CB: Well, those are all spending items, so they tend to empty the wallet. So what does it mean, ‘we can’t have a brilliant future without an empty wallet,’ when your solution is to go spend money on education, health care, rebuilding roads and schools, investing in other programs?

JC: Oh yeah, but it’s also about spending, it is about spending money wisely and saving, you know, saving money for the future, such as the rainy-day fund.  Making sure that you are intelligent and you identify the best value for how you use every taxpayer dollar.

CB: Well, but you know what happens is, as soon as a state starts having extra money around, the legislature wants to spend it on ongoing programs. That’s just the way it is. That’s what happened to (Gray) Davis, as you know, with John Burton running the legislature. What would you do as governor? Would you build up the rainy day fund or would you just spend that money on programs and on the quote “investments” that you’re talking about?

JC: Well, you always have to have the rainy-day fund. So I would have a rainy-day fund. We know that humans have not eliminated the business cycle. So we’re going to have good days, we are going to have bad days.

Those monies are going to be spent on a lot of your services and programs, you know, may not be today, but you know that those priorities are very important and in due time, they are going to be spent because we’re not going to have as much money available in the future.

But obviously we’re under-invested in a lot of areas. We are under-invested in infrastructure, our roads and bridges, you know, many of them are in the condition that call out for, great attention and repair, so you want to invest in those types of projects.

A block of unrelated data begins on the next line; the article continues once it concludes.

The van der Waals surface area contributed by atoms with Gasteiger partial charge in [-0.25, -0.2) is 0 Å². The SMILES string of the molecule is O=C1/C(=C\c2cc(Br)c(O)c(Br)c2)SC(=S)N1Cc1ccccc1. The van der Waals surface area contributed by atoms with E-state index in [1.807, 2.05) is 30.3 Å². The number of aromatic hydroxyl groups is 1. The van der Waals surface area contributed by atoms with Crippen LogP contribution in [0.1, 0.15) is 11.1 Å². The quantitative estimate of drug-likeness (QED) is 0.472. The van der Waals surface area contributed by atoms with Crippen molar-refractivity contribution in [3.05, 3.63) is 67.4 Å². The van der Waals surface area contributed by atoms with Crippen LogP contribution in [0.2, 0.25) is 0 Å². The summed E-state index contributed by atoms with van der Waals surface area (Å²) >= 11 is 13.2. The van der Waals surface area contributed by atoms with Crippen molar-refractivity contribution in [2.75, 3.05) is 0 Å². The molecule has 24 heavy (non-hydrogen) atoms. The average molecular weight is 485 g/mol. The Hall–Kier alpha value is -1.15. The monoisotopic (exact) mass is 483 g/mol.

CB: What about climate change? I mean aside from, you know. the fact that the head of the EPA doesn’t believe that carbon contributes to climate change. There are also a lot of financial incentives for green industries, green building that involve federal monies. How would you counter that?

JC: Yeah. Well, we know we’re not going to be able to replace everything, but I’m advocating for one, I’ve been trying to establish and develop a green bond market here in the United States of America.

We are ready to sell green bonds, but the advancement hasn’t been as positive as we have witnessed in other places, like Europe has a very well developed market, China aggressively, but less so in the United States, where you don’t have the same type of consistency; issues in regards to transparency, there’s issues in regard to the secondary market, so I would put out a green bond.